“Studies like ours may open a new venue of treatment for women with chronic pelvic pain, especially when associated with pelvic floor muscle spasm,” said principal investigator Barbara Karp, MD.
Women with endometriosis-related chronic pelvic pain (endo-CPP) were more likely to report benefit with botulinum toxin (BoNT) compared to placebo, according to new research in Fertility and Sterility.
The randomized trial found that at 1 month after masked injection, benefit was reported by 73% who received BoNT versus only 29% who received placebo.
BoNT also led to longer-lasting benefit (P = 0.023) and a greater percentage improvement (P = 0.034) than placebo up to 1 year post-injection.
Furthermore, only the BoNT cohort had a decrease in the number of pelvic floor muscles in spasm (P = 0.019).
The principal investigator of the study is Barbara Karp, MD, Office of the Clinical Director, National Institute of Neurological Disorders and Stroke, National Institutes of Health (NIH), in Bethesda, Maryland.
In the 1990s, Karp was chief of the NIH Neurology Consultation Service, during which time she started a collaboration with first author Pamela Stratton, MD, chief of the NIH Gynecology Consultation Service, focused initially on the occurrence of headache in patients with endometriosis.
“As we discussed endometriosis and the prominent symptom of persistent pelvic pain, we appreciated that spasm of pelvic floor muscles might be a contributing factor,” Karp told Contemporary OB/GYN®. “We proposed treating the pelvic floor spasm with toxin in this population.”
The study, which recruited participants from across the United States, was conducted at the Warren Grant Magnusen Clinical Center at the NIH in Bethesda from 2014 to 2019.
All 29 study patients, aged 18 to 55, were identified as having pelvic floor spasm associated with their endo-CPP.
Patients received 1 injection of 100U BoNT (n = 15) or placebo (n = 14) into pelvic floor muscles with spasm. An optional second injection was offered at the subject’s request, any time 1 to 12 months after the first injection.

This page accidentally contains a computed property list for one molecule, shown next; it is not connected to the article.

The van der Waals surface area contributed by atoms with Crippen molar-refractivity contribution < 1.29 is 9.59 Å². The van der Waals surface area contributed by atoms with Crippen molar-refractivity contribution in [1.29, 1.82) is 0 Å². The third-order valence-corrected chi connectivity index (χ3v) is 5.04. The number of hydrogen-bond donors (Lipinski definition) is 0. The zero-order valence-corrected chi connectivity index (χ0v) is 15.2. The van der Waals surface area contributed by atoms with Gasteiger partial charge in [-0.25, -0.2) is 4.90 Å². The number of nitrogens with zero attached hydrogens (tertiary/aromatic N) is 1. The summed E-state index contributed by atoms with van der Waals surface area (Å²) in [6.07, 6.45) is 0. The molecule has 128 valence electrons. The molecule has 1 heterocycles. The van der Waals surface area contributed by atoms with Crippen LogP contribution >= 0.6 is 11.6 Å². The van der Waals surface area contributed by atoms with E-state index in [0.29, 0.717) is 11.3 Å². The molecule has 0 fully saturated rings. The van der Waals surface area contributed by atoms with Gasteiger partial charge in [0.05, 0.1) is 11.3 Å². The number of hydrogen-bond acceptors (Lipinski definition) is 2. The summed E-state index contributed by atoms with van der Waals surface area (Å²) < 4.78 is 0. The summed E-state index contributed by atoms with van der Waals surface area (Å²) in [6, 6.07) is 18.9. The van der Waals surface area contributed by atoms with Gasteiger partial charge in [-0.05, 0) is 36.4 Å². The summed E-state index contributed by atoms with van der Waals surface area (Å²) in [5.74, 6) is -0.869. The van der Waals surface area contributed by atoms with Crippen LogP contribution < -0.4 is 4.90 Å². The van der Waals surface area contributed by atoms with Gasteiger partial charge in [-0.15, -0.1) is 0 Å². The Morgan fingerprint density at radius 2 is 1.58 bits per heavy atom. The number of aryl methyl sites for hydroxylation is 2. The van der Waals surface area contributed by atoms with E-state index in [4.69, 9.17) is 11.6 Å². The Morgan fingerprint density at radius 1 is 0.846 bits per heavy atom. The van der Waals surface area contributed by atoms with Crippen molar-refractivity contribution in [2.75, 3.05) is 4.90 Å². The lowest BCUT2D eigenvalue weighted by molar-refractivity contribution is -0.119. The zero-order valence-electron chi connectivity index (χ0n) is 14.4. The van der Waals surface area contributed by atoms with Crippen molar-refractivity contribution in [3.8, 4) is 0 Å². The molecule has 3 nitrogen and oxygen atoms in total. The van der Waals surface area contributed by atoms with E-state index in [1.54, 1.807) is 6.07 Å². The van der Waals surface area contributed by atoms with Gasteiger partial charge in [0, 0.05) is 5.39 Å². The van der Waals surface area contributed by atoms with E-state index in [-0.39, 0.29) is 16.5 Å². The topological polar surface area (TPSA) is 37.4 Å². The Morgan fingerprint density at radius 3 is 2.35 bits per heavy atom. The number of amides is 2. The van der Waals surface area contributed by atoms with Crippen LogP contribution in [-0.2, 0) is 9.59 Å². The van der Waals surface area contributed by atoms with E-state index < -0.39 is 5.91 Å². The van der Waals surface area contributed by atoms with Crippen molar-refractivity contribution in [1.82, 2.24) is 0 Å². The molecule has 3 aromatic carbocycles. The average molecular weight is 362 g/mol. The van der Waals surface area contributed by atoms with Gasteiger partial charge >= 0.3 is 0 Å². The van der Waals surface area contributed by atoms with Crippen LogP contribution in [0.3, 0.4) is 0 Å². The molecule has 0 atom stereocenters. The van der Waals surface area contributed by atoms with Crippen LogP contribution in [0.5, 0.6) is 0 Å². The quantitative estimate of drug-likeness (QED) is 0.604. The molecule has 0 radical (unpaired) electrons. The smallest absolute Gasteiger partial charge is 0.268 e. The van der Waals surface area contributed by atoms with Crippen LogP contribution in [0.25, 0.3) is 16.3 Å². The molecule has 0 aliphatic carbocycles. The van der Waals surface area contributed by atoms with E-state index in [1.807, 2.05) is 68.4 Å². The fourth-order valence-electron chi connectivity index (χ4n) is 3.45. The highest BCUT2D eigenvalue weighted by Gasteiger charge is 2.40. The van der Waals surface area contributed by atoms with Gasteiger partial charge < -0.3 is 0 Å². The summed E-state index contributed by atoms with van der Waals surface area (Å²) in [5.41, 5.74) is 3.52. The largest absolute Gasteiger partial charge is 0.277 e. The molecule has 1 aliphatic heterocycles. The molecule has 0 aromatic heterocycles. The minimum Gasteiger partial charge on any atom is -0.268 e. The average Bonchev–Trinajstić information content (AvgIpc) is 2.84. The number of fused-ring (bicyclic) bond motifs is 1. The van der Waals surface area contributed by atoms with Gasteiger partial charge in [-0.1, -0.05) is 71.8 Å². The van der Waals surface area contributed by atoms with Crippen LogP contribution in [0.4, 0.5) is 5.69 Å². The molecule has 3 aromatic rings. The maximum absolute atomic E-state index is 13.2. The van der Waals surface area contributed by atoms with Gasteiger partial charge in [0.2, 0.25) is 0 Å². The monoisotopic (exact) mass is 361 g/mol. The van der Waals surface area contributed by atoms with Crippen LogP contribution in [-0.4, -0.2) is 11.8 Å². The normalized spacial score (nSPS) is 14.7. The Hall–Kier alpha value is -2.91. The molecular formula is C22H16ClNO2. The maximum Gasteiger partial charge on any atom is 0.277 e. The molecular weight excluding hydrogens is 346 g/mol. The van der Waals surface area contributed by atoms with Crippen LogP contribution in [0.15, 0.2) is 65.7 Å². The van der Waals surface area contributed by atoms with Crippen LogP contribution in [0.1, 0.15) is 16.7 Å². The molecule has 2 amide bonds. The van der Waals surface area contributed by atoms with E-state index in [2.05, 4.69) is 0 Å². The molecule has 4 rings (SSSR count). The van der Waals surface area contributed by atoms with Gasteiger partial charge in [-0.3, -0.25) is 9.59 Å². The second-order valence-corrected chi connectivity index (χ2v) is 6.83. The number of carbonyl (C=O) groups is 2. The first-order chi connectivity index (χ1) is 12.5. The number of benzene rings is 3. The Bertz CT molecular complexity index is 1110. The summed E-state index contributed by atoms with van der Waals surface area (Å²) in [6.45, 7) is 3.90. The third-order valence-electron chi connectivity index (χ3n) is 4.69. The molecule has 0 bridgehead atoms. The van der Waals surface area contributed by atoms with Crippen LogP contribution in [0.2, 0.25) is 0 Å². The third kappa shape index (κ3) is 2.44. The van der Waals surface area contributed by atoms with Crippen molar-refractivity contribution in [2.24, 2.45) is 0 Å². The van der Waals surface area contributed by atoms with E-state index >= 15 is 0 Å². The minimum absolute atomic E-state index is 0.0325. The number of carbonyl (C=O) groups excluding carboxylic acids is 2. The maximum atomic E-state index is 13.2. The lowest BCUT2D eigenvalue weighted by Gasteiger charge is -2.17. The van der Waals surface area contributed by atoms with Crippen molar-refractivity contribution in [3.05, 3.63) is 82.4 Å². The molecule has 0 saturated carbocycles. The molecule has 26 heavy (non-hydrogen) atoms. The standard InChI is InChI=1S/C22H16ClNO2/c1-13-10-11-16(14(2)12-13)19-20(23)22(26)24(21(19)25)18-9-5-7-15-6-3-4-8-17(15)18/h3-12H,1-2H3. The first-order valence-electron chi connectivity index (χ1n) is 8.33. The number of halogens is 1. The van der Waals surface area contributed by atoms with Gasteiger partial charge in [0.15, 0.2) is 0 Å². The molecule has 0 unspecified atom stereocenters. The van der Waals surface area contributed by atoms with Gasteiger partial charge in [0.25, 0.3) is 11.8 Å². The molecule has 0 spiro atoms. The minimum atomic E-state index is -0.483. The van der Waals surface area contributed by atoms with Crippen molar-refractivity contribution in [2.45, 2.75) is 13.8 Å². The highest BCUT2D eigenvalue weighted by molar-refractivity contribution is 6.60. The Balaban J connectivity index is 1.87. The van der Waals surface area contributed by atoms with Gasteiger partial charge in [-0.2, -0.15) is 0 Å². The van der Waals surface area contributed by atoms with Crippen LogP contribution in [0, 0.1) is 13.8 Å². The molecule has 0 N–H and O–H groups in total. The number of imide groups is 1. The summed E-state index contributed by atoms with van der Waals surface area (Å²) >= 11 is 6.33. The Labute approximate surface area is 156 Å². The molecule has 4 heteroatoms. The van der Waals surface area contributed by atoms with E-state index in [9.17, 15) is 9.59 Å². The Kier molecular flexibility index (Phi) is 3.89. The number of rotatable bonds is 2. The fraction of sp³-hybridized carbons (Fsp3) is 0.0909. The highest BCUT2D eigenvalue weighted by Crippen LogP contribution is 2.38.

Assessments included pelvic exam for pelvic floor muscle spasm, pain rating, medication tracking, and the Oswestry Disability Index (ODI).
“We hypothesized that BoNT would diminish spasm and pelvic pain,” Karp said. “So we were gratified, but not surprised, by those findings.”
Adverse events were mild, with no difference in incidence between the two groups (P = 0.11).
“Studies like ours may open a new venue of treatment for women with chronic pelvic pain, especially when associated with pelvic floor muscle spasm,” Karp said. “One advantage of this approach is that BoNT injections can be safely combined with other therapies, including other medications, pelvic floor physical therapy and complementary approaches.”
However, much more research is needed to optimize the use of BoNT for pelvic pain, according to Karp. “We chose a single dose of a single toxin type, based on our prior experience in other conditions, and developed a strategy to injection that could be implemented in an office setting,” she said. “Further studies will help determine if factors like a different dose or customized doses might be better.”
Technical issues, such as whether multiple injection sites in the pelvic floor muscles are needed or if a single injection site is sufficient, also need to be clarified.
“For most other conditions, toxin needs to be reinjected roughly every 12 weeks to maintain benefit,” Karp said.
To enhance the safety of BoNT in the study population, the authors advocate the use of a needle guidance technique like electromyography (EMG), which was used in the study, or imaging like ultrasound, to ensure that the needle is accurately placed in the muscle.
“Higher doses should be used with caution, as they could cause side effects like incontinence,” Karp said.